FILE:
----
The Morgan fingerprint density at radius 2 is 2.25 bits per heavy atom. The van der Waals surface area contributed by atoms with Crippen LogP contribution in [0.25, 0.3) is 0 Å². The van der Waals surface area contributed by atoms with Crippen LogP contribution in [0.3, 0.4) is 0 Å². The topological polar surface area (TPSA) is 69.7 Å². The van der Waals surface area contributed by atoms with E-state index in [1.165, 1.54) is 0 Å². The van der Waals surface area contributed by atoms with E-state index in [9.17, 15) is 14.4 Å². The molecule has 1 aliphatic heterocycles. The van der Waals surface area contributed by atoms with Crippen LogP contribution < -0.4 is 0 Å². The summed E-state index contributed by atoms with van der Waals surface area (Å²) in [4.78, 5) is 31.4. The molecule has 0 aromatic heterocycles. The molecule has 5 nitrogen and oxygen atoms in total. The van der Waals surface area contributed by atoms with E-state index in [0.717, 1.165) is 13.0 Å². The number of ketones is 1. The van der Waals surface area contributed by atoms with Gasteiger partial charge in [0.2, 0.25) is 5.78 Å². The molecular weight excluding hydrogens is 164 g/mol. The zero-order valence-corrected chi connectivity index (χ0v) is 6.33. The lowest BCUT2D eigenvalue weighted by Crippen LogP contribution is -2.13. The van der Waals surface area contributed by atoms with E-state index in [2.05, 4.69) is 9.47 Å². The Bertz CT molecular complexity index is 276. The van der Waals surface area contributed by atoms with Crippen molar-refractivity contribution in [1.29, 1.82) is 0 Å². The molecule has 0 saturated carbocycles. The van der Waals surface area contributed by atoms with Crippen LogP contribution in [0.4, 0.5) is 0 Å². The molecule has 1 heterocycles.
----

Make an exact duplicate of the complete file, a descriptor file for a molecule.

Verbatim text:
The Morgan fingerprint density at radius 2 is 2.25 bits per heavy atom. The van der Waals surface area contributed by atoms with Crippen LogP contribution in [0.25, 0.3) is 0 Å². The van der Waals surface area contributed by atoms with Crippen LogP contribution in [0.3, 0.4) is 0 Å². The topological polar surface area (TPSA) is 69.7 Å². The van der Waals surface area contributed by atoms with E-state index in [1.165, 1.54) is 0 Å². The van der Waals surface area contributed by atoms with E-state index in [9.17, 15) is 14.4 Å². The molecule has 1 aliphatic heterocycles. The van der Waals surface area contributed by atoms with Crippen LogP contribution < -0.4 is 0 Å². The summed E-state index contributed by atoms with van der Waals surface area (Å²) in [4.78, 5) is 31.4. The molecule has 0 aromatic heterocycles. The molecule has 5 nitrogen and oxygen atoms in total. The van der Waals surface area contributed by atoms with E-state index in [0.717, 1.165) is 13.0 Å². The number of ketones is 1. The van der Waals surface area contributed by atoms with Gasteiger partial charge in [0.2, 0.25) is 5.78 Å². The molecular weight excluding hydrogens is 164 g/mol. The zero-order valence-corrected chi connectivity index (χ0v) is 6.33. The lowest BCUT2D eigenvalue weighted by Crippen LogP contribution is -2.13. The van der Waals surface area contributed by atoms with E-state index in [2.05, 4.69) is 9.47 Å². The Bertz CT molecular complexity index is 276. The van der Waals surface area contributed by atoms with Crippen molar-refractivity contribution in [1.29, 1.82) is 0 Å². The molecule has 0 saturated carbocycles. The van der Waals surface area contributed by atoms with Crippen LogP contribution in [0.4, 0.5) is 0 Å². The molecule has 1 heterocycles.